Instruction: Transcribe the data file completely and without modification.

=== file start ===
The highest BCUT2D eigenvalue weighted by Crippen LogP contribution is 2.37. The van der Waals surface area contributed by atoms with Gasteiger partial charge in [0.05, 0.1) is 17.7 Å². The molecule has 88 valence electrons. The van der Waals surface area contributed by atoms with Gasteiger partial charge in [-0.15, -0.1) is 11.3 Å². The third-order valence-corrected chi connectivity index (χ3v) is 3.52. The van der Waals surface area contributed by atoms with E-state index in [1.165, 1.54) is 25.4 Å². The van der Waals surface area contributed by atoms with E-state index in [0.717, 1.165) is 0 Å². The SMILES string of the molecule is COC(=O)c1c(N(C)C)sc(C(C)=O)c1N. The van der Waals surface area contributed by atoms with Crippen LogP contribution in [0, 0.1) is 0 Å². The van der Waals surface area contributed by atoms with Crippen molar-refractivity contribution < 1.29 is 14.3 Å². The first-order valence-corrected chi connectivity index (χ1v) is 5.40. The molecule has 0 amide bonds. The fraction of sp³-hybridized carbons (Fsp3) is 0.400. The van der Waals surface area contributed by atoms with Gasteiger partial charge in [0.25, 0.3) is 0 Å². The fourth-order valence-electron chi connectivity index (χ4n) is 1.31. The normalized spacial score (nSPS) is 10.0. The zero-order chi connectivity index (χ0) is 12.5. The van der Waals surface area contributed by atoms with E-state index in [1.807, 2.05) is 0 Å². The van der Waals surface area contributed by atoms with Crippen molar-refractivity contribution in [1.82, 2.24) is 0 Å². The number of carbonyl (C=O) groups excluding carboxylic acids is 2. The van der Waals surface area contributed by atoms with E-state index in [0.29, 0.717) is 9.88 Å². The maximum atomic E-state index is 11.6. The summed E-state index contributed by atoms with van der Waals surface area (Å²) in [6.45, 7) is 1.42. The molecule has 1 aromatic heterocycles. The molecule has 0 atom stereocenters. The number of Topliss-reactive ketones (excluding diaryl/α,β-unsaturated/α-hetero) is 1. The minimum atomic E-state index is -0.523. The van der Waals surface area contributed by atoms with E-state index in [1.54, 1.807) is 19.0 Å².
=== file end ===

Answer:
The highest BCUT2D eigenvalue weighted by Crippen LogP contribution is 2.37. The van der Waals surface area contributed by atoms with Gasteiger partial charge in [0.05, 0.1) is 17.7 Å². The molecule has 88 valence electrons. The van der Waals surface area contributed by atoms with Gasteiger partial charge in [-0.15, -0.1) is 11.3 Å². The third-order valence-corrected chi connectivity index (χ3v) is 3.52. The van der Waals surface area contributed by atoms with E-state index in [1.165, 1.54) is 25.4 Å². The van der Waals surface area contributed by atoms with E-state index in [0.717, 1.165) is 0 Å². The SMILES string of the molecule is COC(=O)c1c(N(C)C)sc(C(C)=O)c1N. The van der Waals surface area contributed by atoms with Crippen LogP contribution in [0, 0.1) is 0 Å². The van der Waals surface area contributed by atoms with Crippen molar-refractivity contribution < 1.29 is 14.3 Å². The first-order valence-corrected chi connectivity index (χ1v) is 5.40. The molecule has 0 amide bonds. The fraction of sp³-hybridized carbons (Fsp3) is 0.400. The van der Waals surface area contributed by atoms with Gasteiger partial charge in [0.25, 0.3) is 0 Å². The fourth-order valence-electron chi connectivity index (χ4n) is 1.31. The normalized spacial score (nSPS) is 10.0. The zero-order chi connectivity index (χ0) is 12.5. The van der Waals surface area contributed by atoms with E-state index in [1.807, 2.05) is 0 Å². The van der Waals surface area contributed by atoms with Crippen molar-refractivity contribution in [1.82, 2.24) is 0 Å². The number of carbonyl (C=O) groups excluding carboxylic acids is 2. The van der Waals surface area contributed by atoms with E-state index in [0.29, 0.717) is 9.88 Å². The maximum atomic E-state index is 11.6. The summed E-state index contributed by atoms with van der Waals surface area (Å²) in [6.45, 7) is 1.42. The molecule has 1 aromatic heterocycles. The molecule has 0 atom stereocenters. The number of Topliss-reactive ketones (excluding diaryl/α,β-unsaturated/α-hetero) is 1. The minimum atomic E-state index is -0.523. The van der Waals surface area contributed by atoms with E-state index in [1.54, 1.807) is 19.0 Å².